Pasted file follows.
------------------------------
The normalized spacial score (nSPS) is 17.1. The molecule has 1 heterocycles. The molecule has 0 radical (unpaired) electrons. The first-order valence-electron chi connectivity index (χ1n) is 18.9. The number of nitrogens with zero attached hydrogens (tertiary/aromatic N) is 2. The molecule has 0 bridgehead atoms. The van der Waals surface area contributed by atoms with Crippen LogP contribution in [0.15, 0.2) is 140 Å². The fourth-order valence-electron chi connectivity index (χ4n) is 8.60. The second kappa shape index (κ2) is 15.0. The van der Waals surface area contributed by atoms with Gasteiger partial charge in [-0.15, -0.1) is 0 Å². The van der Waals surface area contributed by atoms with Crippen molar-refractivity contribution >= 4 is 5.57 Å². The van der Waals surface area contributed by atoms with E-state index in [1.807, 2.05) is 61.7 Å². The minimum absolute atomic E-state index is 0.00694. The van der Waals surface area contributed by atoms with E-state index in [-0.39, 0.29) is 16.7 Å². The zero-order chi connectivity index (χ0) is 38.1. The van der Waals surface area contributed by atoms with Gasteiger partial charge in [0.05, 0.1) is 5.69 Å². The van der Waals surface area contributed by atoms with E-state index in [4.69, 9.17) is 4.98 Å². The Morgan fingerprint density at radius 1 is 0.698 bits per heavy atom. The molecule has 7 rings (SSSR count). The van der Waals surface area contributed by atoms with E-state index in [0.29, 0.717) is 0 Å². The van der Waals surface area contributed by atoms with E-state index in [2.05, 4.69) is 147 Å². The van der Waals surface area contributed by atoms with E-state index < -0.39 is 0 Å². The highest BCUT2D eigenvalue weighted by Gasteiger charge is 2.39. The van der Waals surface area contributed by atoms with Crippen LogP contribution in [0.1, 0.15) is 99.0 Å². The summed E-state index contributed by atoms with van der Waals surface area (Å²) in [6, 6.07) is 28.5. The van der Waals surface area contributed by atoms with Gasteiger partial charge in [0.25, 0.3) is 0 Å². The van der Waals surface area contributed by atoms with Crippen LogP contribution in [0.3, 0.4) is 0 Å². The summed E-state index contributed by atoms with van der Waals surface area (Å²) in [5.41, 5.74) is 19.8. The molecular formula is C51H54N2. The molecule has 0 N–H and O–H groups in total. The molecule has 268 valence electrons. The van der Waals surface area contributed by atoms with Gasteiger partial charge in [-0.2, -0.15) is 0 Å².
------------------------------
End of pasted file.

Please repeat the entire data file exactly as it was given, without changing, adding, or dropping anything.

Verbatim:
The normalized spacial score (nSPS) is 17.1. The molecule has 1 heterocycles. The molecule has 0 radical (unpaired) electrons. The first-order valence-electron chi connectivity index (χ1n) is 18.9. The number of nitrogens with zero attached hydrogens (tertiary/aromatic N) is 2. The molecule has 0 bridgehead atoms. The van der Waals surface area contributed by atoms with Crippen LogP contribution in [0.15, 0.2) is 140 Å². The fourth-order valence-electron chi connectivity index (χ4n) is 8.60. The second kappa shape index (κ2) is 15.0. The van der Waals surface area contributed by atoms with Gasteiger partial charge in [-0.15, -0.1) is 0 Å². The van der Waals surface area contributed by atoms with Crippen molar-refractivity contribution >= 4 is 5.57 Å². The van der Waals surface area contributed by atoms with E-state index in [1.807, 2.05) is 61.7 Å². The minimum absolute atomic E-state index is 0.00694. The van der Waals surface area contributed by atoms with E-state index in [-0.39, 0.29) is 16.7 Å². The zero-order chi connectivity index (χ0) is 38.1. The van der Waals surface area contributed by atoms with Gasteiger partial charge in [0.05, 0.1) is 5.69 Å². The van der Waals surface area contributed by atoms with E-state index in [4.69, 9.17) is 4.98 Å². The Morgan fingerprint density at radius 1 is 0.698 bits per heavy atom. The molecule has 7 rings (SSSR count). The van der Waals surface area contributed by atoms with E-state index in [0.29, 0.717) is 0 Å². The van der Waals surface area contributed by atoms with E-state index in [2.05, 4.69) is 147 Å². The van der Waals surface area contributed by atoms with E-state index < -0.39 is 0 Å². The highest BCUT2D eigenvalue weighted by Gasteiger charge is 2.39. The van der Waals surface area contributed by atoms with Crippen LogP contribution in [0.1, 0.15) is 99.0 Å². The summed E-state index contributed by atoms with van der Waals surface area (Å²) in [6, 6.07) is 28.5. The van der Waals surface area contributed by atoms with Gasteiger partial charge in [0.25, 0.3) is 0 Å². The van der Waals surface area contributed by atoms with Crippen LogP contribution in [0.3, 0.4) is 0 Å². The summed E-state index contributed by atoms with van der Waals surface area (Å²) in [5.41, 5.74) is 19.8. The molecular formula is C51H54N2. The molecule has 0 N–H and O–H groups in total. The molecule has 268 valence electrons. The van der Waals surface area contributed by atoms with Gasteiger partial charge in [-0.2, -0.15) is 0 Å².